“Some customers are upset because their web orders were not fulfilled and [they are] Request refunds, ”said Ms. Eatock. “Other customers are moving their business elsewhere and authors are being attacked on Instagram [by members of the public] for coming to the store to do book signing. It’s just not fair. “
Ms. Eatock said the company paid premium wages, employed very few juniors, and understood that a number of casual workers had been offered permanent positions and turned them down.
RAFFWU secretary Josh Cullinan said the shopkeepers risked public support because support for independent bookstores, especially in an area like Newtown, was tied to progressive politics.
“This is a bookstore using a socialist slogan [better red than dead] on their behalf, ”said Mr. Cullinan. “You are acting on a progressive agenda, an advanced location, and an advanced customer base.”
Earlier this year, more than 300 authors signed an open letter in the Overland Magazine supporting the union workers while an employee welfare fund helping them through the lockdown raised $ 23,000 from the public.
RAFFWU was founded five years ago after a nationwide wage scandal over shop agreements between the Conservative Shop, Distributive & Allied Employees Association and major employers such as Coles, Woolworths and McDonald’s.
The struggle has wider implications as small businesses employ nearly half of Australia’s workforce, but most of them are not unionized. The Australian system of industrial relations technically gives all workers the right to negotiate collective terms through a company agreement, but the pay and terms at most small employers are determined by the award.
Mr Cullinan said that if the Better Read workforce were successful, it would set a “landmark” cultural precedent for small business unionizing.
“In Australia, the deals that were made in the retail and fast food sectors were very long for the mega-corporations, and they were made in a way that didn’t return any value to workers,” said Cullinan.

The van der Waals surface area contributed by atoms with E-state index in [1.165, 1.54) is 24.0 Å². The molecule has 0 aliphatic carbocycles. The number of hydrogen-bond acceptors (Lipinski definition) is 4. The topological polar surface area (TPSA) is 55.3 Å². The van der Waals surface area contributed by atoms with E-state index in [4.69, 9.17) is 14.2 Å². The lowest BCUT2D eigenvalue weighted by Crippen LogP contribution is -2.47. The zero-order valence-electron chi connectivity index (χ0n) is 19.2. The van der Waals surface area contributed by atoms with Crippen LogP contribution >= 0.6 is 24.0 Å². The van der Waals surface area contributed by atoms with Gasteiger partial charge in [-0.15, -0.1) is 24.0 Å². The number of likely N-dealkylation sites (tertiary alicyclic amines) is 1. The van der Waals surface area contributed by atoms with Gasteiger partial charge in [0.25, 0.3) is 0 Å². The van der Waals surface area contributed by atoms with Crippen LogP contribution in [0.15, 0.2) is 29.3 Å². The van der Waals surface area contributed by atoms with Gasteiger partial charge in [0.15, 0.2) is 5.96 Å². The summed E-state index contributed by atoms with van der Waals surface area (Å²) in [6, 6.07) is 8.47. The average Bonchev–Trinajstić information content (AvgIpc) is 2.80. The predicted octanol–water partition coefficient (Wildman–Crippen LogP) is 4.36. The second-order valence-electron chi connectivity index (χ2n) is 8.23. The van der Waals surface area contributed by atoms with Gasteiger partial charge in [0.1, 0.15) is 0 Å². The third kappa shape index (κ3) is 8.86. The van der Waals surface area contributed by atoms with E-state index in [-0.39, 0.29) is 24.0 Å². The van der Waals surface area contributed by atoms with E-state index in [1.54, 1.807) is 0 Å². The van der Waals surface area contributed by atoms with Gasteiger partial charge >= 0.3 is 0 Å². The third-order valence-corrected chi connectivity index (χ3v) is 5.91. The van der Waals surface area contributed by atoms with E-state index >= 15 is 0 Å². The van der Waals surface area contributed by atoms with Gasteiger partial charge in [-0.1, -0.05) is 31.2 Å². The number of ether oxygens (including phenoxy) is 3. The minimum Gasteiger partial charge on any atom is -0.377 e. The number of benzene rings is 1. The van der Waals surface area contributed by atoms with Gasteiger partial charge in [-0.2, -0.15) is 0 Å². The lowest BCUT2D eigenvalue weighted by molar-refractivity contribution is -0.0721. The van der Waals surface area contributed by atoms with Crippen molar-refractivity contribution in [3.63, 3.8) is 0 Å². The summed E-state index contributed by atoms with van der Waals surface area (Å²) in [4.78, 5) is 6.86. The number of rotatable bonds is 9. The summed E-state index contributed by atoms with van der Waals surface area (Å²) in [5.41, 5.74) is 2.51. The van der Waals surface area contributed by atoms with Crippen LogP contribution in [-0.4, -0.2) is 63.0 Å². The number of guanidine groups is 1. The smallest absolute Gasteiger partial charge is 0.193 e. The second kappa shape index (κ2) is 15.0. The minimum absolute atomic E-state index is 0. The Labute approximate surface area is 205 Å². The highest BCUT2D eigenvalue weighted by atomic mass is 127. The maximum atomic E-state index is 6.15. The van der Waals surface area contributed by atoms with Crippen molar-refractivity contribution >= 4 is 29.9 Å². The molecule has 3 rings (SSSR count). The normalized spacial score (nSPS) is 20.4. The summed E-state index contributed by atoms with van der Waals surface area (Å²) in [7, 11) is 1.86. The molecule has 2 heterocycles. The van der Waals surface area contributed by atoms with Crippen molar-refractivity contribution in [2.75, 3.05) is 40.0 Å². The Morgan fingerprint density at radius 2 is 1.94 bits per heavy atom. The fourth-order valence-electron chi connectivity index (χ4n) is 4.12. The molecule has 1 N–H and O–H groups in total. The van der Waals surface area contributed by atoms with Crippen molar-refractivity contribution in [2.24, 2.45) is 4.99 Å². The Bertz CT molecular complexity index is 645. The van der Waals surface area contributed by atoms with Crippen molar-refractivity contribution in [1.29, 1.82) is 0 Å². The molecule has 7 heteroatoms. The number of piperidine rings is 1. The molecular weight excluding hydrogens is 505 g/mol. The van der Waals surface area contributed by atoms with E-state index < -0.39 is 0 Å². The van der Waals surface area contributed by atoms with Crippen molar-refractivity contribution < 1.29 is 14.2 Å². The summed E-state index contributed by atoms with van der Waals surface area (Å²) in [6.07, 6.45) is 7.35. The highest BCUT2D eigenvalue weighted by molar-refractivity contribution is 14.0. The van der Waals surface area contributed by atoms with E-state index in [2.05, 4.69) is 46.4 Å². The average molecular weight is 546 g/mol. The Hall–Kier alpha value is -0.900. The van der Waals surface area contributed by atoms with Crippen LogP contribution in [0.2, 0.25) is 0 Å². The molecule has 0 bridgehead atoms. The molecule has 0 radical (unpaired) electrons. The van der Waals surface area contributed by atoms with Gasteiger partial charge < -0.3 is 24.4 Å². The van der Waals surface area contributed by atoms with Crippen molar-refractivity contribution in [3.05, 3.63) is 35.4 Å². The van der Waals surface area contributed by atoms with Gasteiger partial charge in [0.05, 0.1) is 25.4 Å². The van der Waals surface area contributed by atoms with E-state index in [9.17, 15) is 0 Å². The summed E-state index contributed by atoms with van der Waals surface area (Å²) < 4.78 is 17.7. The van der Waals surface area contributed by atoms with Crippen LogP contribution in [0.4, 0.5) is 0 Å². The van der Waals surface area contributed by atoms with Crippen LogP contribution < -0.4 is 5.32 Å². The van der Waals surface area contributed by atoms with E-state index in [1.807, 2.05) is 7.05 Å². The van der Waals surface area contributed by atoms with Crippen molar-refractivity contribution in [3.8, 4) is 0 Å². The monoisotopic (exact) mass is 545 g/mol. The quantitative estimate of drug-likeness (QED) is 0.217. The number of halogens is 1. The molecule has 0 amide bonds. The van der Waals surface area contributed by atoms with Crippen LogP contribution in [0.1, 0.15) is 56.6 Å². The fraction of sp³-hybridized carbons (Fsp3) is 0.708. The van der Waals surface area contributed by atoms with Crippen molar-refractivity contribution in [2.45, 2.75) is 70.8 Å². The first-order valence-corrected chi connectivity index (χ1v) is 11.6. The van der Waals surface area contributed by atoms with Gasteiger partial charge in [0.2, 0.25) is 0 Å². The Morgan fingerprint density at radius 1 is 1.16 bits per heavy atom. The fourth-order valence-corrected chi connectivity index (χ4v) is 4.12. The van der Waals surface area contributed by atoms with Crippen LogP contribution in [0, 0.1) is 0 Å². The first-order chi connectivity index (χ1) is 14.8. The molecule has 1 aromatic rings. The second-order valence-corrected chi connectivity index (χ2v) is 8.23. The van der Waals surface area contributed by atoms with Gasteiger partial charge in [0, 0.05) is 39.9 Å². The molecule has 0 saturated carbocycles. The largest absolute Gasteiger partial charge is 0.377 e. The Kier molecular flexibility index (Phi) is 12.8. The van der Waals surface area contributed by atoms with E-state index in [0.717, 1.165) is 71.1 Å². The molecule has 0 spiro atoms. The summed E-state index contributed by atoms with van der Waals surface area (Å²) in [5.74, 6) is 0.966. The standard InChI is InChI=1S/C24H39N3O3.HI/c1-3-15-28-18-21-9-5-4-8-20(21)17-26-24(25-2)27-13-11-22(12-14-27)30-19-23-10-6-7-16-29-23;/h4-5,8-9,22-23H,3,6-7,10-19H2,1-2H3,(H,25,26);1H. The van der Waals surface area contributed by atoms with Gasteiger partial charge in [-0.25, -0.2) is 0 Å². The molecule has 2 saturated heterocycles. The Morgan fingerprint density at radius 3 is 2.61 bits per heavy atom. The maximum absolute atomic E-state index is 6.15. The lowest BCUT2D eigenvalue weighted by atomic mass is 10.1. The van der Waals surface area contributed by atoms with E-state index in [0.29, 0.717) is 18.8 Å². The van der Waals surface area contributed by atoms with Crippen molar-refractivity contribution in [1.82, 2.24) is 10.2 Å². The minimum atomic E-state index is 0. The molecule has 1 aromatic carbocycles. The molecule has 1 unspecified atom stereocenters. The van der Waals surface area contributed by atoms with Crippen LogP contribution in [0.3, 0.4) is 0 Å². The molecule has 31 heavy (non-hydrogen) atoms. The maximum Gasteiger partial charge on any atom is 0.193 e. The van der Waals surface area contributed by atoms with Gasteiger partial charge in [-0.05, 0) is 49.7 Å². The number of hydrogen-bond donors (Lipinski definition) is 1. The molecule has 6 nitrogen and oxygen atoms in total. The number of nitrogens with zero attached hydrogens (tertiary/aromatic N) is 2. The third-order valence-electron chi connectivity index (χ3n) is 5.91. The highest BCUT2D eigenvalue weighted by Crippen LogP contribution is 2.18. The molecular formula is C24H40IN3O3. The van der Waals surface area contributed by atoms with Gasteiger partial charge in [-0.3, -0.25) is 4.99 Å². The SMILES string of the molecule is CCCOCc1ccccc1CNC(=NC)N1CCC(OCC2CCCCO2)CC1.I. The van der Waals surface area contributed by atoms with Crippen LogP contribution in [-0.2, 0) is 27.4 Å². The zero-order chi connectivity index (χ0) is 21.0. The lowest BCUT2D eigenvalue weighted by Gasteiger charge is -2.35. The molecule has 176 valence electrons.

“[This action] is very important, and it will create a basis for others to do exactly the same. “
Cullinan said staff at Readings bookstore in Melbourne, which is a much larger company, were also trying to organize, and staff at other small retailers, not just booksellers, were closely watching the outcome.
Better Read than Dead staff has been organizing since October last year and first launched industrial action in July, including a refusal to process web orders. Mr Cullinan said they reached an agreement in principle on a corporate collective agreement in August, but the owners “dropped” that deal and hired a law firm to fight back.
Mr Cullinan said they had reached an agreement that included restoring Sunday sentences from prior to 2017, six months of parental leave, anti-bullying and harassment measures, casual-to-permanent conversion procedures, and a raise from $ 22.33 to $ 24, $ 22 was one hour.
The retail price ranges from one to eight based on experience and expertise, but without company negotiation, most retail workers in most companies are paid at the entry level. Better Read employees want to move to Level 3, with an extra dollar.
Better Read co-owner Terry Greer denied breach of an agreement, saying the full story will air on the Fair Work Commission, with the first mention set for this Thursday.
“The entire collective bargaining process has been a huge cost to a small business,” Greer said. “This was not supported by the union’s negative media campaign, which is wreaking havoc on the company struggling to survive after the lockdowns.”
Mr Greer said Better Read than Dead has three full-time, two part-time, and eight casual employees. Mr Cullinan said Better Read is a group of companies and he believes there are up to 20 employees in total.
The union also represents a former employee who has allegedly been fired for union organizing efforts and this will be tried in the federal court next year.
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